A woman and her daughter reported being harassed, stalked, and called the n-word by a neighbor last year in a Chicago area housing development. Investigated by a local housing center, it led to civil case, a settlement, and an in-court apology from the neighbor.
That complaint was among the dozen received through the National Fair Housing Alliance’s website since June.
The documented uptick in hate incidents nationwide since President Trump won the 2016 presidential race, and the fact that a majority of hate crimes occur in and around one’s home, spurred the National Fair Housing Alliance (NFHA) to launch a “Stop Hate” section in February and a button on its website to report incidents (anonymously, if needed), Shanti Abedin, NFHA’s director of inclusive communities, told Rewire.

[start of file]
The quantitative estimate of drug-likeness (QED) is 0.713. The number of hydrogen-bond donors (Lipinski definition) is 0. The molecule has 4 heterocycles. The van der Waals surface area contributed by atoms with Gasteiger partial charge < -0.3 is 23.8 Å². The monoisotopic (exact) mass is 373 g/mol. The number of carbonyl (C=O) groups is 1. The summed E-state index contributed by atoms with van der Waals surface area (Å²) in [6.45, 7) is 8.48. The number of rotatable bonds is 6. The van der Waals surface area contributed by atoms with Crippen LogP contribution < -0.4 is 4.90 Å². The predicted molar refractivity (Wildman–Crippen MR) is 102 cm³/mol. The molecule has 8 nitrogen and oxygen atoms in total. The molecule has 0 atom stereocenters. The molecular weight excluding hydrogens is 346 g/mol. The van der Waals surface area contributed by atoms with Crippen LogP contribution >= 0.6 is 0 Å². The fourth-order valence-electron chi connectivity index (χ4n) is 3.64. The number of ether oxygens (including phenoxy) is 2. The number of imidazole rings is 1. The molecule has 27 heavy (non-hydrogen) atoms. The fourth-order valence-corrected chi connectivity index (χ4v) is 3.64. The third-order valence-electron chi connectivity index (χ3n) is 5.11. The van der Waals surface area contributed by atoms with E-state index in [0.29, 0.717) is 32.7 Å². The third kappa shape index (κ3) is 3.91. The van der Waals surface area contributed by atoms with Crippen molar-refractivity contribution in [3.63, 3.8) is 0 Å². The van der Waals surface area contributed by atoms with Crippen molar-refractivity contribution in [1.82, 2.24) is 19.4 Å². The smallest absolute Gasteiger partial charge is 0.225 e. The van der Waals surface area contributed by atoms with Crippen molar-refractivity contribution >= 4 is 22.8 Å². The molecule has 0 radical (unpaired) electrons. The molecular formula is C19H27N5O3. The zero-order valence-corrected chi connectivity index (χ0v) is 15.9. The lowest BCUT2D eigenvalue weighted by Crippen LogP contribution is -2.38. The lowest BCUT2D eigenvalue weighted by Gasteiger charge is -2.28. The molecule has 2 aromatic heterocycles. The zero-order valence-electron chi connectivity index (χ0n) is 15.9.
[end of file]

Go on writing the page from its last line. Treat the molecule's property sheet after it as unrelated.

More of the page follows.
“Any kind of hate activity that happens in someone’s private residence is a violation of the Fair Housing Act. That’s something a lot of people don’t know is covered as a form of housing discrimination,” she said. “We encourage people to call their local fair housing centers, or to call us or to use the form on our website. Even if you don’t want to put your name or contact information, you can still report incidents.”
Appreciate our work?
Rewire is a non-profit independent media publication. Your tax-deductible contribution helps support our research, reporting, and analysis.
A consortium of more than 220 nonprofit fair housing organizations, state, and local civil rights agencies, the NFHA recently partnered with Communities Against Hate, “a national initiative to document stories and respond to incidents of violence, threats and property damage motivated by hate in the United States,” according to its website.